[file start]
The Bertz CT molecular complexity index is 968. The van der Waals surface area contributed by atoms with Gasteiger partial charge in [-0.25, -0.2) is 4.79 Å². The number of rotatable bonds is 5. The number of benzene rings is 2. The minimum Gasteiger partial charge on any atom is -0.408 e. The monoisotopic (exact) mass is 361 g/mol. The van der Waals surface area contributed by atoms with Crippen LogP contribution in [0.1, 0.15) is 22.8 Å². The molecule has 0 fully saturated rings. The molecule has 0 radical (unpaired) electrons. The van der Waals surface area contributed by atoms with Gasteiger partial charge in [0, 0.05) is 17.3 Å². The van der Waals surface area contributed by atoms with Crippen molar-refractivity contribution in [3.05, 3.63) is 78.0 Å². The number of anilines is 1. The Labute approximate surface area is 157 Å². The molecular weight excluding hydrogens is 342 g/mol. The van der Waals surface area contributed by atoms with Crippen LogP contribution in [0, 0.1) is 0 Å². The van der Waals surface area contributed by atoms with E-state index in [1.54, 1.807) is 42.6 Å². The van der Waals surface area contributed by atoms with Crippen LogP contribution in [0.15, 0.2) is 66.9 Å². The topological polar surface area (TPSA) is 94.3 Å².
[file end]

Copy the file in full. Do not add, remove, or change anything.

The Bertz CT molecular complexity index is 968. The van der Waals surface area contributed by atoms with Gasteiger partial charge in [-0.25, -0.2) is 4.79 Å². The number of rotatable bonds is 5. The number of benzene rings is 2. The minimum Gasteiger partial charge on any atom is -0.408 e. The monoisotopic (exact) mass is 361 g/mol. The van der Waals surface area contributed by atoms with Crippen LogP contribution in [0.1, 0.15) is 22.8 Å². The molecule has 0 fully saturated rings. The molecule has 0 radical (unpaired) electrons. The van der Waals surface area contributed by atoms with Gasteiger partial charge in [0, 0.05) is 17.3 Å². The van der Waals surface area contributed by atoms with Crippen molar-refractivity contribution in [3.05, 3.63) is 78.0 Å². The number of anilines is 1. The Labute approximate surface area is 157 Å². The molecular weight excluding hydrogens is 342 g/mol. The van der Waals surface area contributed by atoms with Crippen LogP contribution in [0, 0.1) is 0 Å². The van der Waals surface area contributed by atoms with E-state index in [1.54, 1.807) is 42.6 Å². The van der Waals surface area contributed by atoms with Crippen LogP contribution in [0.15, 0.2) is 66.9 Å². The topological polar surface area (TPSA) is 94.3 Å².